Café Scientifique: Summer 2011 Science Conversations
The Laboratory’s 2011 summer Café Scientifique gatherings begin on Tuesday, June 28 with a conversation about red tide led by
Senior Research Scientist Dr. Cynthia Heil. Heil will discuss the impact of harmful algal blooms on coastal regions and her work to understand,
predict, and mitigate the damage these blooms cause to ocean life and human health. The Laboratory’s Café Scientifique gatherings
are informal conversations about ocean exploration, scientific discovery, and current issues in scientific research. The series will run every
Tuesday evening, June 28 through August 30, from 6 to 7 p.m. in the Opera House at Boothbay Harbor, 86 Townsend Avenue, Boothbay Harbor, Maine.
All the talks are free and open to the public, with beer, wine, and sodas available for purchase. The complete program is available on our website.
Come join the conversation!
Research Associate David Drapeau, a member of Bigelow Laboratory’s Ocean Observing and Optics Laboratory team, is part of the scientific
crew aboard Australia’s R/V Southern Surveyor, conducting trace metal sampling in the waters of the South Pacific. The GEOTRACES program is an international initiative to study the world’s ocean basins through a series of major expeditions over ten years in order
“to improve understanding of biogeochemical cycles and large-scale distribution of trace elements and their isotopes in the marine environment.”
Scientists from approximately 30 nations are involved in the program. The researchers working on the six-week Southern Surveyor expedition are
keeping a regular blog about their work and life at sea.
REU 2011 Roster
Photo by Rebecca Fowler.
On June 5, the Laboratory welcomed 11 students from universities and colleges across the United States to the start of
Gulf of Maine and the World Ocean 2011, a ten-week immersion in ocean science sponsored by the National Science Foundation
(NSF) REU Program, with additional support from an NSF Senior Research Scientist Supplement and Colby College. This is the
Laboratory’s third year as a national REU site. The goal of the program is to give undergraduates the opportunity to
conduct independent scientific inquiry, work with senior scientists mentors, and use state-of-the art methods and technologies.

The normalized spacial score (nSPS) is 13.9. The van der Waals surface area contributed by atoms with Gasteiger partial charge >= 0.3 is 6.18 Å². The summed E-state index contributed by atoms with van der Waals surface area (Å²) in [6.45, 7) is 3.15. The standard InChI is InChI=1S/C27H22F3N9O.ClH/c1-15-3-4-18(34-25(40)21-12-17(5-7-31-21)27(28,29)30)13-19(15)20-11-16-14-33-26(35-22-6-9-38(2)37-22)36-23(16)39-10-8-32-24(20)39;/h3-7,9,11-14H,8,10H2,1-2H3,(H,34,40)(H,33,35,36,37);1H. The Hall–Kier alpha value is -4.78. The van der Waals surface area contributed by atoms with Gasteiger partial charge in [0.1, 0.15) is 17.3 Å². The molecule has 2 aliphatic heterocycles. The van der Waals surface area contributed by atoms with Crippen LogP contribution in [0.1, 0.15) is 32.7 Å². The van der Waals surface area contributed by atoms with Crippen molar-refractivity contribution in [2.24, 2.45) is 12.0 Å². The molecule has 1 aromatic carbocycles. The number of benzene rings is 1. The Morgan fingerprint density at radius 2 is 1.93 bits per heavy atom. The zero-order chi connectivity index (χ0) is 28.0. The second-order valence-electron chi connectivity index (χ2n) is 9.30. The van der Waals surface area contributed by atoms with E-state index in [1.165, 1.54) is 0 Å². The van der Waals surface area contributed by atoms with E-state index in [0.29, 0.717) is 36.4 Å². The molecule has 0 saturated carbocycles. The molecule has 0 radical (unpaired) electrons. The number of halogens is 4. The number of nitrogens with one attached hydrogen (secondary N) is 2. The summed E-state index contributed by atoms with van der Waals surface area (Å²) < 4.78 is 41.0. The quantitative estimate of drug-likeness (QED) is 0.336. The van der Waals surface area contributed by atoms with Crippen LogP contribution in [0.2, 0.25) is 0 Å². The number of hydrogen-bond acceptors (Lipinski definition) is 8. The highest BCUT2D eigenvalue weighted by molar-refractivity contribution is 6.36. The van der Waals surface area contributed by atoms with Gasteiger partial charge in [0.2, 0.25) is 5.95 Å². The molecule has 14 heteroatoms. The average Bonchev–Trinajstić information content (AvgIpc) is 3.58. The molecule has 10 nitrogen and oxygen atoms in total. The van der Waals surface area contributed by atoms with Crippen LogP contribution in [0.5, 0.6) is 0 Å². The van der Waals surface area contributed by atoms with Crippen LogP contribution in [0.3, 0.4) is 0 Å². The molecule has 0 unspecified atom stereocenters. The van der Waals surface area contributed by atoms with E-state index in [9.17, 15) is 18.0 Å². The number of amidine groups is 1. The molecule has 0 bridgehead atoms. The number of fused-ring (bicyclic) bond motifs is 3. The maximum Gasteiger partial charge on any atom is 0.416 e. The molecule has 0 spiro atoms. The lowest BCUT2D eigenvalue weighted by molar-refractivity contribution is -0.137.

Over 200 students submitted applications for this summer’s program. This year’s REU students are: Mark Chaffin,
Colby College; Kai Eldredge, University of Chicago; Abigail Fuchsman, Bard College; Kate Hamre, Colby College; Alexandra Lopez,
Inter American University of Puerto Rico-San German; Nicole Messerman, University of Maine-Orono; Helena Pound, University of
Tennessee-Knoxville; Angel Ruacho, University of California-Irvine; Nicholas Schulte, Tennessee Technological University;
Alexander Vermont, Northern Arizona University-Yuma; and Louisa Walker, Colby College.
Bigelow Laboratory for Ocean Sciences …exploring the world’s oceans, from microbes to global ecosystems
Become a part of our discoveries.
Your help is more important to us now than ever before. Thank you!
Paulinella Genome Symposium
Paulinella chromatophora cells. Photo by Robert Andersen.
Bigelow Laboratory and the National Science Foundation co-sponsored a two-day symposium,
June 19–20, 2011, on the Paulinella genome project and the significance of algal genomics in understanding
evolution. The project is tracing the origin of photosynthetic structures within plant cells by studying the genomes
of Paulinella amoebas, some of which have recently evolved the same capacity for photosynthesis that led to the evolution
of plants over a billion years ago. Organized by Senior Research Scientist Dr. Hwan Su Yoon, the symposium brought 16
scientists together from universities and research institutes in the United States, Germany, and Korea to share current
discoveries and discuss future research collaborations.
CATT Interns Two student interns have joined the Laboratory to work with Director of Corporate Alliances and
Technology Transfer (CATT) Mark Bloom this summer. Rebecca Stevenson, who will be a junior majoring in international
business at the University of Oklahoma this fall, is creating a database of the top 50 companies who are currently
using the services of the Laboratory’s phytoplankton collection (the Provasoli-Guillard National Center for the Culture
of Marine Phytoplankton), to help facilitate the development of the Bigelow Corporate Alliances Program. Thomas Winger, who will begin his junior year this fall majoring in geology, geophysics, and environmental sciences at Yale University, is meeting with the Laboratory’s senior researchers to create a preliminary technology application business
plan that addresses how research in each individual laboratory may be applied in a commercial context. Stevenson is a
graduate of Greeley High School in Cumberland Center, Maine; Winger graduated from Falmouth High School in Maine.
Photos by Mark Bloom.
Ingalls Foundation Grant Awarded to Keller BLOOM Program We are delighted to announce that the Louise H. and David S. Ingalls Foundation has awarded
$20,000 to support the Bigelow Laboratory Orders of Magnitude (BLOOM) Program for Maine high school juniors. The
funds will be used to help cover costs of the 2011 Keller BLOOM program, as well as the Professional Development
Workshop for Teachers scheduled for July 19 and 20, 2011.